1. There's also an extensive network of privately provided walking infrastructure built for public use e.g. Emporium Melbourne, Myer.
  2. Indeed, the level of public and private investment in walking infrastructure in publicly accessible spaces, even just for the journey to work, surely exceeds that for cycling by a considerable margin.
  3. For example, only 5% of commutes to workplaces in the City of Melbourne are made by walking (only).

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5 thoughts on “Does cycling get preferential treatment compared to walking?

  1. Oz (Horst) Kayak

    Yes, cycling does get preferential treatment compared to walking in some suburbs of the Melbourne Metropolis. Dedicated marked bike lanes in jurisdictions of inner suburbs such as Yarra, Port Phillip and Melbourne signed more than ten years ago are still generating growth in commuter cycling traffic at far greater rates than in commuter walking.
    There is now enough and significant perception of risk to the walker sharing space with cyclist to invest in active transport infrastructure that safely provides for walking and cycling in the same transport network corridor. Walking frame users are finding less and less safe space that is out of the way from the few cyclists with irresponsible attitudes.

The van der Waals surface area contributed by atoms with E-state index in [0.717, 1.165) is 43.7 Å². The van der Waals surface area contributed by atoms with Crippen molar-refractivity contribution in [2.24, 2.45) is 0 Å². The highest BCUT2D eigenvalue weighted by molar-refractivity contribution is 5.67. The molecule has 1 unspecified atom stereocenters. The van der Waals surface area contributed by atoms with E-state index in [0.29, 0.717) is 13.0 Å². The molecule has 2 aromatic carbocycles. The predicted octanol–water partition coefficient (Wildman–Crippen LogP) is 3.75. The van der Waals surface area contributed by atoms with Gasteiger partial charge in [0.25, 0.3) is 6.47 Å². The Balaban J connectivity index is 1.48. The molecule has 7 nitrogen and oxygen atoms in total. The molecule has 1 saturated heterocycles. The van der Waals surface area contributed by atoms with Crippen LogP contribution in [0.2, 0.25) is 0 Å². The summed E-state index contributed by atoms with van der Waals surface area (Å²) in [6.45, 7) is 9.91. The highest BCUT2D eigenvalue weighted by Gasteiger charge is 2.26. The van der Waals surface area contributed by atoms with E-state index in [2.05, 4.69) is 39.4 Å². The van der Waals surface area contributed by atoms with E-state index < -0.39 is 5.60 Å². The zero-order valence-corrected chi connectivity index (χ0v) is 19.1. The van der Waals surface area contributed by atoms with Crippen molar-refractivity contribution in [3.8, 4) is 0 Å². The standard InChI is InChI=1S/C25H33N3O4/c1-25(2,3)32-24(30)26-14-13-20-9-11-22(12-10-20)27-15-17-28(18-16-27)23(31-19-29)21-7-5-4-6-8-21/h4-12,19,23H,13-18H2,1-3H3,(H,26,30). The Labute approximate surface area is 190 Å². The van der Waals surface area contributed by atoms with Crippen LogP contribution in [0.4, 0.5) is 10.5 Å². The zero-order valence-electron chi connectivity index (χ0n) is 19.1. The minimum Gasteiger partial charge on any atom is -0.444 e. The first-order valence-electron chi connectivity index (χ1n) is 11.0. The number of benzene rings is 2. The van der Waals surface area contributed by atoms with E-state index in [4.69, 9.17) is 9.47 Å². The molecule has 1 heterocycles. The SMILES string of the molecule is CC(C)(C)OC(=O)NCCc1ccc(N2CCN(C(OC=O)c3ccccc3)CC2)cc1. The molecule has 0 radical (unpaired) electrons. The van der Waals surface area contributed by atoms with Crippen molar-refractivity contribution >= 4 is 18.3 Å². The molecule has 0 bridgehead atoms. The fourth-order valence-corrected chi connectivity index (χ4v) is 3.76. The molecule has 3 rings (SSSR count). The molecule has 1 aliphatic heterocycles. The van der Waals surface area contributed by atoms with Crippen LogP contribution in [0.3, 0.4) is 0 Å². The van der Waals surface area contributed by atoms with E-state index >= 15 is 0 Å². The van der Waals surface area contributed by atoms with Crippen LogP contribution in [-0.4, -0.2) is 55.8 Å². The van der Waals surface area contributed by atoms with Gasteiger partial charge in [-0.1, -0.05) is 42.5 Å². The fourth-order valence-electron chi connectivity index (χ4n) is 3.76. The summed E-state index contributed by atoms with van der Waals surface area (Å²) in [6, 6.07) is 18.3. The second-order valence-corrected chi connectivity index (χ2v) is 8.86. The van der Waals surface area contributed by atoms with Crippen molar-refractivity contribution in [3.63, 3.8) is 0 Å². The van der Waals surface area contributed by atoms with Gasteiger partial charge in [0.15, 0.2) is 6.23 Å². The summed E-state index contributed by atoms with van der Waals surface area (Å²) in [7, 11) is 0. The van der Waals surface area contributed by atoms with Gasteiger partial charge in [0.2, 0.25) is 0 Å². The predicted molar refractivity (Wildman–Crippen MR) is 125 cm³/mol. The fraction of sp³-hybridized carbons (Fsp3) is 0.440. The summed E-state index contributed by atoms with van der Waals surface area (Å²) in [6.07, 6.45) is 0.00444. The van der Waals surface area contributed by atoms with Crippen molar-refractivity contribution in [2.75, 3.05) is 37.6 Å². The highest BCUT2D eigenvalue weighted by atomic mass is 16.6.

2. Tom the first and best


    The USA has a serious walking problem. Walking has, outside places like New York, become a place where only the very poorest walk. It is also a heavily racial issue.

  3. Tom the first and best

    There are still significant issues with walking infrastructure in Australia.

    The main issue, other than traffic light priority, is wide unsignalled intersections without physical refuge islands (not the easy for motorists to ignore painted ones). They require pedestrians to be able to get across the intersection more quickly with a wider range of checking having to be done at once and also having to wait if only one direction is clear.

    Traffic lights with pedestrian crossings on not all sides of the intersection is another issue. It means that people who should be able to cross a single side of an intersection have to cross 2 or 3 sides and diagonal crossers are delayed half the time by having half their crossing options removed. It also reduces the pedestrian capacity of the intersection and this can cause issues when it has a higher than normal pedestrian flow (I am thinking specifically about the Dandenong, Chadstone and Poath Rds intersection either side of Christmas day).

  4. wilful

    I don’t have first hand experience of this, but form descriptions, Australia is a million miles ahead of the US in planning for walking. You literally get stopped by the cops just for walking in large swathes of the USA. People will NOT walk one block. It’s quite absurd. I have heard many many stories in this vein.

  5. Jason Murphy

    For policy-makers with tight budgets, cycling stands to substitute at least somewhat for expensive roads, trams and trains.

    Walking mostly doesn’t. Although in Melbourne’s new free tram zone there is now some direct trade-off between walking and tram use…